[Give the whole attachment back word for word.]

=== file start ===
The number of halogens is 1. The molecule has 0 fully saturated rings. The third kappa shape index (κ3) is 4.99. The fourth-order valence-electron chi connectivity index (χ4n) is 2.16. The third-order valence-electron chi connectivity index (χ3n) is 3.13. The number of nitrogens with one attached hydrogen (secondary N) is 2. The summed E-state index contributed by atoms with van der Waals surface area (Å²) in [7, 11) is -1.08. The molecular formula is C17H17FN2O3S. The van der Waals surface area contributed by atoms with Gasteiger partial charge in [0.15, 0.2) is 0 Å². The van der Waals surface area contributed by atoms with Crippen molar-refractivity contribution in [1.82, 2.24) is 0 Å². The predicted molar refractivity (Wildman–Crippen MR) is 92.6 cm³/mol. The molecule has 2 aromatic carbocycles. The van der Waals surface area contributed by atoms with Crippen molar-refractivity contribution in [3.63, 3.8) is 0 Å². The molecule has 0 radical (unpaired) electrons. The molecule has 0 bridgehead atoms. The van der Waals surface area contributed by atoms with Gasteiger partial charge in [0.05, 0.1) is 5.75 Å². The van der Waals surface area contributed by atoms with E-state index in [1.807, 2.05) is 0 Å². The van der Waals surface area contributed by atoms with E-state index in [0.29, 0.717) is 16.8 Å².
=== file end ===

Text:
The number of halogens is 1. The molecule has 0 fully saturated rings. The third kappa shape index (κ3) is 4.99. The fourth-order valence-electron chi connectivity index (χ4n) is 2.16. The third-order valence-electron chi connectivity index (χ3n) is 3.13. The number of nitrogens with one attached hydrogen (secondary N) is 2. The summed E-state index contributed by atoms with van der Waals surface area (Å²) in [7, 11) is -1.08. The molecular formula is C17H17FN2O3S. The van der Waals surface area contributed by atoms with Gasteiger partial charge in [0.15, 0.2) is 0 Å². The van der Waals surface area contributed by atoms with Crippen molar-refractivity contribution in [1.82, 2.24) is 0 Å². The predicted molar refractivity (Wildman–Crippen MR) is 92.6 cm³/mol. The molecule has 2 aromatic carbocycles. The van der Waals surface area contributed by atoms with Crippen molar-refractivity contribution in [3.63, 3.8) is 0 Å². The molecule has 0 radical (unpaired) electrons. The molecule has 0 bridgehead atoms. The van der Waals surface area contributed by atoms with Gasteiger partial charge in [0.05, 0.1) is 5.75 Å². The van der Waals surface area contributed by atoms with E-state index in [1.807, 2.05) is 0 Å². The van der Waals surface area contributed by atoms with E-state index in [0.29, 0.717) is 16.8 Å².